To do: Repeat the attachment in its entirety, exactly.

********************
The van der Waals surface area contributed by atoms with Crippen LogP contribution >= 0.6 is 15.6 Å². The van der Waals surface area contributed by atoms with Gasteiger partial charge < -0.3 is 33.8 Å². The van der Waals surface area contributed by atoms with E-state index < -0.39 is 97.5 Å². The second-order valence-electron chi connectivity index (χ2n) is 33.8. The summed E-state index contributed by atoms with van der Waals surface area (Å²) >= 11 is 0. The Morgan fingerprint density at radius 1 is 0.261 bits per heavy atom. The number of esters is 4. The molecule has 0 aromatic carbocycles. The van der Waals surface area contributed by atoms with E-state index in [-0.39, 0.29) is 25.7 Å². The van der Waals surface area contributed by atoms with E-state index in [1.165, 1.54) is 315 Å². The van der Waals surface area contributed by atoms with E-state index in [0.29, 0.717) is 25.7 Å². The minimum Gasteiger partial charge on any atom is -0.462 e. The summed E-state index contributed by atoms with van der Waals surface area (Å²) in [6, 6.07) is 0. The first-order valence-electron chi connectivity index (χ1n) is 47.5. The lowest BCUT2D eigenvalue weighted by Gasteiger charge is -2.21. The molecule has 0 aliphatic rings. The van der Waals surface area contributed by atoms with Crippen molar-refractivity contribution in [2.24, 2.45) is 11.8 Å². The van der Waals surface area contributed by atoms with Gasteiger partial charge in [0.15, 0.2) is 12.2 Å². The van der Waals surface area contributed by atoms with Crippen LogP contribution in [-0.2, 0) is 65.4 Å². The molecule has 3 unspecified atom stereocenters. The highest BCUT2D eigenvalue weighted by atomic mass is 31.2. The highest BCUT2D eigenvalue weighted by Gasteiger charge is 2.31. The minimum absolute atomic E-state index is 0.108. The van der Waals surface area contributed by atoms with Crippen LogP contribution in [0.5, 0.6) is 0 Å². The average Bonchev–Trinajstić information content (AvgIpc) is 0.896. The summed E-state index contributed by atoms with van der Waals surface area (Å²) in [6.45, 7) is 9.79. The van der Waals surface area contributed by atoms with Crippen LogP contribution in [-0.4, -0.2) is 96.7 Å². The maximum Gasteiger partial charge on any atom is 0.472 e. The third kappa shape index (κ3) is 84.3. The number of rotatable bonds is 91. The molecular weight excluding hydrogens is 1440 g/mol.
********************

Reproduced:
The van der Waals surface area contributed by atoms with Crippen LogP contribution >= 0.6 is 15.6 Å². The van der Waals surface area contributed by atoms with Gasteiger partial charge < -0.3 is 33.8 Å². The van der Waals surface area contributed by atoms with E-state index < -0.39 is 97.5 Å². The second-order valence-electron chi connectivity index (χ2n) is 33.8. The summed E-state index contributed by atoms with van der Waals surface area (Å²) >= 11 is 0. The Morgan fingerprint density at radius 1 is 0.261 bits per heavy atom. The number of esters is 4. The molecule has 0 aromatic carbocycles. The van der Waals surface area contributed by atoms with E-state index in [-0.39, 0.29) is 25.7 Å². The van der Waals surface area contributed by atoms with E-state index in [1.165, 1.54) is 315 Å². The van der Waals surface area contributed by atoms with E-state index in [0.29, 0.717) is 25.7 Å². The minimum Gasteiger partial charge on any atom is -0.462 e. The summed E-state index contributed by atoms with van der Waals surface area (Å²) in [6, 6.07) is 0. The first-order valence-electron chi connectivity index (χ1n) is 47.5. The lowest BCUT2D eigenvalue weighted by Gasteiger charge is -2.21. The molecule has 0 aliphatic rings. The van der Waals surface area contributed by atoms with Crippen molar-refractivity contribution in [2.24, 2.45) is 11.8 Å². The van der Waals surface area contributed by atoms with Gasteiger partial charge in [0.15, 0.2) is 12.2 Å². The van der Waals surface area contributed by atoms with Crippen LogP contribution in [-0.2, 0) is 65.4 Å². The molecule has 3 unspecified atom stereocenters. The highest BCUT2D eigenvalue weighted by atomic mass is 31.2. The highest BCUT2D eigenvalue weighted by Gasteiger charge is 2.31. The minimum absolute atomic E-state index is 0.108. The van der Waals surface area contributed by atoms with Crippen LogP contribution in [0.5, 0.6) is 0 Å². The average Bonchev–Trinajstić information content (AvgIpc) is 0.896. The summed E-state index contributed by atoms with van der Waals surface area (Å²) in [6.45, 7) is 9.79. The van der Waals surface area contributed by atoms with Crippen LogP contribution in [-0.4, -0.2) is 96.7 Å². The maximum Gasteiger partial charge on any atom is 0.472 e. The third kappa shape index (κ3) is 84.3. The number of rotatable bonds is 91. The molecular weight excluding hydrogens is 1440 g/mol.